A day after the initial attack, Major General Igor Konashenkov, spokesman for the Russian Defense Ministry, announced that Moscow had sent 200 helicopters to take control of the airfield.
In fact, authorities here said fighting at the airport continued for days and Ukrainian forces shot down several helicopters, even as Moscow carried wave after wave of paratroopers.
Weeks of fierce fighting have turned the airport into a dystopian post-battle debris field, littered with spent ammunition, rockets, Russian ration boxes, gas masks and burnt and tattered uniforms.
The most remarkable monument of the fighting is the shattered carcass of an Antonov An-225.
The six-engined juggernaut, long the largest aircraft in the world, is known in Ukrainian as Mriya, or Dream, and was a source of intense national pride. No more.
The plane appears to have been gouged out by a giant can opener, its fuselage sheared into a blackened jumble of wire and metal, the Ukrainian colors yellow and blue still visible outside the cockpit.
Russia eventually secured the airfield, but its forces remained under constant fire, according to Ukrainian officials.
Russia has never been able to land large transport planes to reinforce the beleaguered forces here and elsewhere in the Kyiv region. Rather than advancing towards the heart of the capital, the Russian troops at the air base fought for their survival.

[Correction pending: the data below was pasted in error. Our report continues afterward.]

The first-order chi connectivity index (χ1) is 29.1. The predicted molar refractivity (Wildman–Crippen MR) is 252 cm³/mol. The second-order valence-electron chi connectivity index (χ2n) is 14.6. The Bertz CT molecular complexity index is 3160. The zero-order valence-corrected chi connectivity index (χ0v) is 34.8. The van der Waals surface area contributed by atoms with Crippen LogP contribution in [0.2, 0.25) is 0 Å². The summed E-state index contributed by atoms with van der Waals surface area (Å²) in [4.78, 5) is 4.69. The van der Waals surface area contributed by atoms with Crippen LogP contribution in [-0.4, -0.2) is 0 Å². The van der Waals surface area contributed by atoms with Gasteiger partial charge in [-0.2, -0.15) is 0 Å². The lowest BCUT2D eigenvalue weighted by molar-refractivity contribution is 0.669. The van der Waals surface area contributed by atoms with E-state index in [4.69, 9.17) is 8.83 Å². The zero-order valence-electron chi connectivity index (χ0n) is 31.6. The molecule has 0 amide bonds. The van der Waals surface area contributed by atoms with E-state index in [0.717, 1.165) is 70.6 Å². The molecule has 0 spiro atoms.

“It was a turning point,” Eyal said.
With Zelensky and the Ukrainian government still in power, the Russian attack columns – lacking supplies and advance reinforcements – became bogged down in the capital’s dense northern suburbs.
Ukrainian troops have used Western-supplied Javelin man-portable anti-tank systems and Turkish-supplied drones to clear Russian armour, much of it now rusting in the capital’s suburbs.
Somehow, Moscow had not anticipated the effect of the sophisticated equipment and training Ukrainian forces had received from the West in recent years. Experts said Russia’s multi-pronged attack on multiple fronts was clearly under-equipped against a well-armed adversary.
“They tried to do too much,” Gorenburg said. “If they had focused on one goal, like taking kyiv, maybe they would have done better.”
Putin may have more success as his troops shift their efforts east, where pro-Russian separatists have been battling for years. But Russia’s withdrawal here has also bolstered Ukrainian confidence in its troops’ ability to repel, if not defeat, its colossal adversary.
Such a notion would undoubtedly draw derision from Putin. The Russian leader has long questioned Ukraine’s status as an independent state, publicly declaring its territory and people an extension of historic Russia.
Some say it was Putin’s distorted view of Ukraine that may have led him to misjudge what it would take to win this war – and ignore the idea that Ukrainians would resist. firmly against the Russian assault.
“I think the bottom line, the essence of the story, is that Mr. Putin believed the nonsense he was spouting, that Ukraine is a fake state hijacked by a small clique – and the moment you put your finger on it, the whole thing would come crashing down like a house of cards, with the Ukrainian president fleeing,” Eyal said. “Everything else followed that original mistake.
On the streets of kyiv, where the retreat was greeted with relief and pride, many agree: Putin underestimated the will of the people to stand up to Russian force.
“I can’t get into Putin’s head, but I think, yes, he really expected to take kyiv in three days,” said Vitalii Hemych, 28, a restaurant owner. “But our nation is now united. This is the main reason why his plan failed.
Special Envoy Ilona Shubovych in Vinnytsia, Ukraine, contributed to this report.